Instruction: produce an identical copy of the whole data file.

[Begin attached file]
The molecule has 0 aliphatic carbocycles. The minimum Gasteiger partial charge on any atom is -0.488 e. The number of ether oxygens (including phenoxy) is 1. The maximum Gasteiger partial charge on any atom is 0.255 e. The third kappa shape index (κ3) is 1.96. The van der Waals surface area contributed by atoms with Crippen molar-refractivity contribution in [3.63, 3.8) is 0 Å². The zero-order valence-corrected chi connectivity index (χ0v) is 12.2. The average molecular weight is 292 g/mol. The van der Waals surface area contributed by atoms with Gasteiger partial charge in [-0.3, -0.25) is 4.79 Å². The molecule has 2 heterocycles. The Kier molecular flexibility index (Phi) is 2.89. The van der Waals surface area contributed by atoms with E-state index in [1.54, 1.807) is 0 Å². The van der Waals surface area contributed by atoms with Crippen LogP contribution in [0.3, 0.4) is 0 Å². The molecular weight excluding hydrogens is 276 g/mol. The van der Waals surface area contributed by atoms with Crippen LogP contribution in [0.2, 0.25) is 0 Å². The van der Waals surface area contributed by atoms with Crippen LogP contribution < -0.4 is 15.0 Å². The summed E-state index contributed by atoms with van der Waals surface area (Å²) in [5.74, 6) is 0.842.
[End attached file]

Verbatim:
The molecule has 0 aliphatic carbocycles. The minimum Gasteiger partial charge on any atom is -0.488 e. The number of ether oxygens (including phenoxy) is 1. The maximum Gasteiger partial charge on any atom is 0.255 e. The third kappa shape index (κ3) is 1.96. The van der Waals surface area contributed by atoms with Crippen molar-refractivity contribution in [3.63, 3.8) is 0 Å². The zero-order valence-corrected chi connectivity index (χ0v) is 12.2. The average molecular weight is 292 g/mol. The van der Waals surface area contributed by atoms with Gasteiger partial charge in [-0.3, -0.25) is 4.79 Å². The molecule has 2 heterocycles. The Kier molecular flexibility index (Phi) is 2.89. The van der Waals surface area contributed by atoms with E-state index in [1.54, 1.807) is 0 Å². The van der Waals surface area contributed by atoms with Crippen LogP contribution in [0.3, 0.4) is 0 Å². The molecular weight excluding hydrogens is 276 g/mol. The van der Waals surface area contributed by atoms with Crippen LogP contribution in [0.2, 0.25) is 0 Å². The van der Waals surface area contributed by atoms with Crippen LogP contribution < -0.4 is 15.0 Å². The summed E-state index contributed by atoms with van der Waals surface area (Å²) in [5.74, 6) is 0.842.